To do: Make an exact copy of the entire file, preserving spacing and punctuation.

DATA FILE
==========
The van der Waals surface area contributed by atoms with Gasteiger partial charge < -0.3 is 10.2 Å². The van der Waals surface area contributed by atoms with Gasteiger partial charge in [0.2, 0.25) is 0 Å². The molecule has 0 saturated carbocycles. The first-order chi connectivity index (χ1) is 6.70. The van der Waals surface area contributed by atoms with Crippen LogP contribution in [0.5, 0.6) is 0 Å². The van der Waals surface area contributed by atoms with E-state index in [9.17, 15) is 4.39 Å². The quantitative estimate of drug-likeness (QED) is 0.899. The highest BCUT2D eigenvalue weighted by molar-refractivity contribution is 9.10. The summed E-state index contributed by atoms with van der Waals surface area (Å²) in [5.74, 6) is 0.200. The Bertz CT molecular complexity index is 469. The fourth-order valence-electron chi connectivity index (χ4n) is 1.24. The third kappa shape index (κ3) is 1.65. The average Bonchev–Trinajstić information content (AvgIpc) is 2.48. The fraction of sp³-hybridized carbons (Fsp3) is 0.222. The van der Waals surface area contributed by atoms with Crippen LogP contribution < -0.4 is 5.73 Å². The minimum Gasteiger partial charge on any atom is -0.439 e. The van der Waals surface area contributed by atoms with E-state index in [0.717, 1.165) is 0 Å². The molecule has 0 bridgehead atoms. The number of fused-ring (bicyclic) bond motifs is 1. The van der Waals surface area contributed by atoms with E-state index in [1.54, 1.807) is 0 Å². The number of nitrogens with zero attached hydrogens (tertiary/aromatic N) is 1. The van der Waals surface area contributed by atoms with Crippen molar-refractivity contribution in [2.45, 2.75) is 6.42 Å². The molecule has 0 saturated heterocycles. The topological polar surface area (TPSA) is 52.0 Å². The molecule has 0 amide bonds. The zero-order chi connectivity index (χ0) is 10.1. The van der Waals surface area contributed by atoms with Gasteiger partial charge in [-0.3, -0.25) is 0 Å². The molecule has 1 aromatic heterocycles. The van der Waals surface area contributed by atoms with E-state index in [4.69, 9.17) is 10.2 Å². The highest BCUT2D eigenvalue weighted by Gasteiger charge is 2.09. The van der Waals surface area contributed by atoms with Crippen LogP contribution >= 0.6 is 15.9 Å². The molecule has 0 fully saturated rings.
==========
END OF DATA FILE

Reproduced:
The van der Waals surface area contributed by atoms with Gasteiger partial charge < -0.3 is 10.2 Å². The van der Waals surface area contributed by atoms with Gasteiger partial charge in [0.2, 0.25) is 0 Å². The molecule has 0 saturated carbocycles. The first-order chi connectivity index (χ1) is 6.70. The van der Waals surface area contributed by atoms with Crippen LogP contribution in [0.5, 0.6) is 0 Å². The van der Waals surface area contributed by atoms with E-state index in [9.17, 15) is 4.39 Å². The quantitative estimate of drug-likeness (QED) is 0.899. The highest BCUT2D eigenvalue weighted by molar-refractivity contribution is 9.10. The summed E-state index contributed by atoms with van der Waals surface area (Å²) in [5.74, 6) is 0.200. The Bertz CT molecular complexity index is 469. The fourth-order valence-electron chi connectivity index (χ4n) is 1.24. The third kappa shape index (κ3) is 1.65. The average Bonchev–Trinajstić information content (AvgIpc) is 2.48. The fraction of sp³-hybridized carbons (Fsp3) is 0.222. The van der Waals surface area contributed by atoms with Crippen LogP contribution < -0.4 is 5.73 Å². The minimum Gasteiger partial charge on any atom is -0.439 e. The van der Waals surface area contributed by atoms with E-state index in [0.717, 1.165) is 0 Å². The molecule has 0 bridgehead atoms. The number of fused-ring (bicyclic) bond motifs is 1. The van der Waals surface area contributed by atoms with E-state index in [1.54, 1.807) is 0 Å². The number of nitrogens with zero attached hydrogens (tertiary/aromatic N) is 1. The van der Waals surface area contributed by atoms with Crippen molar-refractivity contribution in [2.45, 2.75) is 6.42 Å². The molecule has 0 saturated heterocycles. The topological polar surface area (TPSA) is 52.0 Å². The molecule has 0 amide bonds. The zero-order chi connectivity index (χ0) is 10.1. The van der Waals surface area contributed by atoms with Gasteiger partial charge in [-0.3, -0.25) is 0 Å². The molecule has 1 aromatic heterocycles. The van der Waals surface area contributed by atoms with E-state index in [4.69, 9.17) is 10.2 Å². The highest BCUT2D eigenvalue weighted by Gasteiger charge is 2.09. The van der Waals surface area contributed by atoms with Crippen LogP contribution >= 0.6 is 15.9 Å². The molecule has 0 fully saturated rings.